W. E. B. Du Bois, addressing the National Colored League of Boston, March 10, 1891:
Grandfather says, “Get a Practical Education, learn a trade, learn stenography, go into a store, but don’t fool away time in college.”Lorine Niedecker, in a 1962 poem:
Condensery is a wonderful name for a poet’s workplace. It owes something to Ezra Pound’s discovery in a German–Italian dictionary of condensare (to condense) as an equivalent of dichten (to write a poem). So making poems means condensing: a maximum of imagery, meaning, and music in the words, with nothing extraneous or redundant. Having always assumed that condensery is a nonce word (formed along the lines of, say, cannery), I was floored when a student discovered that it’s a word outside this poem: “an establishment where condensed milk is prepared” (Century Dictionary). Holy cow! That makes the word even better, with one kind of workplace turning into another.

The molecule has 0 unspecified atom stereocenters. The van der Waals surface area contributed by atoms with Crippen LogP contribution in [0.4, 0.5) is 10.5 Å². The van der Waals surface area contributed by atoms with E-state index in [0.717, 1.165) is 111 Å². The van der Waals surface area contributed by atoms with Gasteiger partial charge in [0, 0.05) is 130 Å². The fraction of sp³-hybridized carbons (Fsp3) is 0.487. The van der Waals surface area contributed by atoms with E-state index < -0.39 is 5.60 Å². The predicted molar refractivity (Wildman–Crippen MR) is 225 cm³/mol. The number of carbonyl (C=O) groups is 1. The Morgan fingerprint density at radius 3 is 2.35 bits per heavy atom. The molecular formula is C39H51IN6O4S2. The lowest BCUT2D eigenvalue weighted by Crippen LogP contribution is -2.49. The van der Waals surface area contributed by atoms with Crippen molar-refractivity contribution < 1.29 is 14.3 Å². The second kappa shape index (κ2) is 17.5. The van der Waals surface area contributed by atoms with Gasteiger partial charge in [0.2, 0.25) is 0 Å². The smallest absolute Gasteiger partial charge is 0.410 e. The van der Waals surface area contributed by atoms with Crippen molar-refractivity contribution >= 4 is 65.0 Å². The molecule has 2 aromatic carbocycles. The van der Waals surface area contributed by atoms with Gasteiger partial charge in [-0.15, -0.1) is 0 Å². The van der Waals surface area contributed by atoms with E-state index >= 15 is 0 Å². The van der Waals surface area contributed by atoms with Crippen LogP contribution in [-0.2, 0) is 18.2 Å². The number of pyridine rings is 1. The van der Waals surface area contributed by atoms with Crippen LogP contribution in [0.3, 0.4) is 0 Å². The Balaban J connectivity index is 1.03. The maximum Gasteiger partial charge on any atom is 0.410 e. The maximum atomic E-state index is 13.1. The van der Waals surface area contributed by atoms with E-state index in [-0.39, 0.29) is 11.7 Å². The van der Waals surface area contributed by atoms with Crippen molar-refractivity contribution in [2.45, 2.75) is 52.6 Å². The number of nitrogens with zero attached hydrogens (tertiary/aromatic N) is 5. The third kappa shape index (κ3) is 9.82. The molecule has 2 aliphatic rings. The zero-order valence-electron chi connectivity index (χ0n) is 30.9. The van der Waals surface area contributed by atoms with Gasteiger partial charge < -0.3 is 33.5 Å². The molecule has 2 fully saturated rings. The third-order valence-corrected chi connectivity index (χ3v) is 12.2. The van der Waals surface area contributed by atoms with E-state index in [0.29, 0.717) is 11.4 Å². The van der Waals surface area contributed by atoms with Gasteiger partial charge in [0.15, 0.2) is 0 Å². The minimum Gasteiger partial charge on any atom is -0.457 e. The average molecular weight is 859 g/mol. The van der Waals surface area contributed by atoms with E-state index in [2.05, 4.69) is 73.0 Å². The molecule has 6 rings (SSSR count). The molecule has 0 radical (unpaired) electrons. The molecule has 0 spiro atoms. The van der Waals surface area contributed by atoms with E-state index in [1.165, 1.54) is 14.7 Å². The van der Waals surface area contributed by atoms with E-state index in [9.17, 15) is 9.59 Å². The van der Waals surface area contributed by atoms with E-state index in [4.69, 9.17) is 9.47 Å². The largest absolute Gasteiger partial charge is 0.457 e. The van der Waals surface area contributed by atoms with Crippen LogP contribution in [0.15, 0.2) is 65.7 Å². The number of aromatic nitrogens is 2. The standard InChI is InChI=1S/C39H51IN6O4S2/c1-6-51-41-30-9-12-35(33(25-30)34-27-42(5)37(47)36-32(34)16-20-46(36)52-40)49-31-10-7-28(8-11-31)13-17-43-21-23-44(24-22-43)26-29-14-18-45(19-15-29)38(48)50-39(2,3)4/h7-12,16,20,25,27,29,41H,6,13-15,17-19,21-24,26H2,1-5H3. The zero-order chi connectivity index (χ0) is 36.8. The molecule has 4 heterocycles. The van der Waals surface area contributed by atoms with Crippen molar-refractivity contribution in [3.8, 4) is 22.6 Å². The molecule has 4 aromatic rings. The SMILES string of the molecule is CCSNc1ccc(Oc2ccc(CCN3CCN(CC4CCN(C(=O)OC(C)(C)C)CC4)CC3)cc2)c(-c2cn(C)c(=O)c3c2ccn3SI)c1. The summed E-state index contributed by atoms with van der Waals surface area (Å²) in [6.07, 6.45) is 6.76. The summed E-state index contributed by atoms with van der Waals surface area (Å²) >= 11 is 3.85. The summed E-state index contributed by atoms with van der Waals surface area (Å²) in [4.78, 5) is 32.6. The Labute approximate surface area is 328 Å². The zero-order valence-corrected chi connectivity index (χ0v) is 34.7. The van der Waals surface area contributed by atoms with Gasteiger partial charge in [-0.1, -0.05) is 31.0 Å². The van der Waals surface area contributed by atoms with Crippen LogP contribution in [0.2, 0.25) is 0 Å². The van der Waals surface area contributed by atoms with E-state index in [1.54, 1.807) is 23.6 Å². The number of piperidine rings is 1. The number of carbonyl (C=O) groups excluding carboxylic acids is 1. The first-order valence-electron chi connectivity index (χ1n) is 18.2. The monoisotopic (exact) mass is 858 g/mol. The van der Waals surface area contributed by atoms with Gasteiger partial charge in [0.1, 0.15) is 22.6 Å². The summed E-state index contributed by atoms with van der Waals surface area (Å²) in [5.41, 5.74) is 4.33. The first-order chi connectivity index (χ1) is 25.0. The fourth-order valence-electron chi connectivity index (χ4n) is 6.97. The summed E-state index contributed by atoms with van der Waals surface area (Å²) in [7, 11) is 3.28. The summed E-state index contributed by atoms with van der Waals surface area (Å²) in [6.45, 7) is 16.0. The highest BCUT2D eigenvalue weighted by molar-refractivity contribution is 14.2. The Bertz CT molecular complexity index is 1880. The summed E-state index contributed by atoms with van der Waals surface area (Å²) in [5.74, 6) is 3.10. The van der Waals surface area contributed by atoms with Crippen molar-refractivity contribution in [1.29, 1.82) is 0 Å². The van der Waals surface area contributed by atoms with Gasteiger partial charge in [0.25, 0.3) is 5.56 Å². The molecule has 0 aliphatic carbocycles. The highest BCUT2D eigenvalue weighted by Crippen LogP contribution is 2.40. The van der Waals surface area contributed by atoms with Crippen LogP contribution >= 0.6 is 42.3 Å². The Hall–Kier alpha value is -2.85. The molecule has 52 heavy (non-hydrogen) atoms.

Another Niedecker post
Keillor and Niedecker
[The source for Du Bois: “Does Education Pay?” in Writings by W. E. B. Du Bois in Periodicals Edited by Others, ed. Herbert Aptheker, vol 1., 1891–1909 (Millwood, NY: Kraus-Thomson, 1982). I came across the passage I’ve quoted in Russell Jacoby, Dogmatic Wisdom: How the Culture Wars Divert Education and Distract America (New York: Doubleday, 1994). Du Bois goes on: “Learn a trade, by all means, and learn it well, but Get a Liberal Education.”]